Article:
- Higher temperatures (350°F to 430°F) release lots of THC and CBD, the latter boiling at a slightly higher temperature. This produces thicker vapor, and often relaxation and euphoria, but it can irritate your throat if you’re a novice. Higher temperatures are better for night-time use as the higher dose of THC can make you drowsy.
Experiment with the best temperatures for your needs by starting low at 320°F and gradually working upwards. If you can get the desired results from a lower temperature, stick with that.
Research suggests the sweet spot for medicinal cannabis is 410°F for “the best balance between efficient evaporation of terpenes and cannabinoids and smoothness of vapor” (Lanz et al., 2016).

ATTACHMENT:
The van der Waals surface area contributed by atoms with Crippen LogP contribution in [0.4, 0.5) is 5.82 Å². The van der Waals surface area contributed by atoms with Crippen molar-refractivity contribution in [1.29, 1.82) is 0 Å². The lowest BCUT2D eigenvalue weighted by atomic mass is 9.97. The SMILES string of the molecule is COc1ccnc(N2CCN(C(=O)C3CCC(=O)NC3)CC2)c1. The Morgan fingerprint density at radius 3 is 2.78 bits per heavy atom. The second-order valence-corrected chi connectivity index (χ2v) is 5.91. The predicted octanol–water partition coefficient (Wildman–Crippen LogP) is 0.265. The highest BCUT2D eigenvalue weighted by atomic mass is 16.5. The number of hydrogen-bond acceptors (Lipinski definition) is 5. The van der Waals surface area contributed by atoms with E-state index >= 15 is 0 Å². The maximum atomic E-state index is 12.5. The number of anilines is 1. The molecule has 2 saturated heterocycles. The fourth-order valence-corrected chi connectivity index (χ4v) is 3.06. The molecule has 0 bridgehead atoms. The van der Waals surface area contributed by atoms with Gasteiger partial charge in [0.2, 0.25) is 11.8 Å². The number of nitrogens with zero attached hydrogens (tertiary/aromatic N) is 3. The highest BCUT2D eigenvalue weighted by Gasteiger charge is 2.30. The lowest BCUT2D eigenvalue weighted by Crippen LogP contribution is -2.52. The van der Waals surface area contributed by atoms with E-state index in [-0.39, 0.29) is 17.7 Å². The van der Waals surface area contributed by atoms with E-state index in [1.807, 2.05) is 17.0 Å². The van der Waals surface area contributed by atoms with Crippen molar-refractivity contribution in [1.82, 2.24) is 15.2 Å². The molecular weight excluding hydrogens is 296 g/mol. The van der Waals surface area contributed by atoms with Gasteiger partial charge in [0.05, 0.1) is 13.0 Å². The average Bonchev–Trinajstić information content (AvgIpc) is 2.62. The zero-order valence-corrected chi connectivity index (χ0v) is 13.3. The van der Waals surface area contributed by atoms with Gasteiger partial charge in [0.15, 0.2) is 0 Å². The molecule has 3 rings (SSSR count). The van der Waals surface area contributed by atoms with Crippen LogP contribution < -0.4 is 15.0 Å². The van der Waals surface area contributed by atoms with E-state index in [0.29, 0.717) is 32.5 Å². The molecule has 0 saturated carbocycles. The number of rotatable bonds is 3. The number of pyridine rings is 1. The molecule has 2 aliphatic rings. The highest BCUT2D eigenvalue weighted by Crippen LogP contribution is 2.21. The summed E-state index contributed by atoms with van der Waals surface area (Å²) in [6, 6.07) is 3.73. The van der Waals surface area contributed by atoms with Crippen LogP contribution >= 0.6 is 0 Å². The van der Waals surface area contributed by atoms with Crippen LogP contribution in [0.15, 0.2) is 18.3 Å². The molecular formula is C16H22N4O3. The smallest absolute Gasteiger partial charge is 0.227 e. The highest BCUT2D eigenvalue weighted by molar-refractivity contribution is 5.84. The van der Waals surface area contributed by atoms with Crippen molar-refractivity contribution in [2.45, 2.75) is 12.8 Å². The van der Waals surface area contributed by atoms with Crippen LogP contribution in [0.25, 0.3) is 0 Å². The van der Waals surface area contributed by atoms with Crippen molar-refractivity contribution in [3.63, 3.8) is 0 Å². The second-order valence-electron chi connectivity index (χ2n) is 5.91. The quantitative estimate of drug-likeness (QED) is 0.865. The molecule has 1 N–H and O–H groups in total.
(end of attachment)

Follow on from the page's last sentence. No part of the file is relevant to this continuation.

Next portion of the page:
However, it’s worth noting that vaping at lower temperatures leaves sufficient cannabinoids in the leftover herb to be used in teas and edibles. Consuming medicinal cannabis this way provides different and longer lasting effects, so you may want to experiment with this as well.
Medicinal cannabis is a powerful tool in our medical cabinet, the cultivation of which dates back 6,000 years to Neolithic times where it was used therapeutically.
Beyond providing relief from chronic pain, anxiety, and depression, scientific studies are finding a growing number of applications for medicinal marijuana. Its legalization to treat an increasing number of diseases in 55 countries worldwide underpins the value of cannabis as a therapeutic drug.
If you’re interested in trying medicinal cannabis, speak to your physician and browse our range of cannabis vaporizers for the healthiest way to inhale your herb.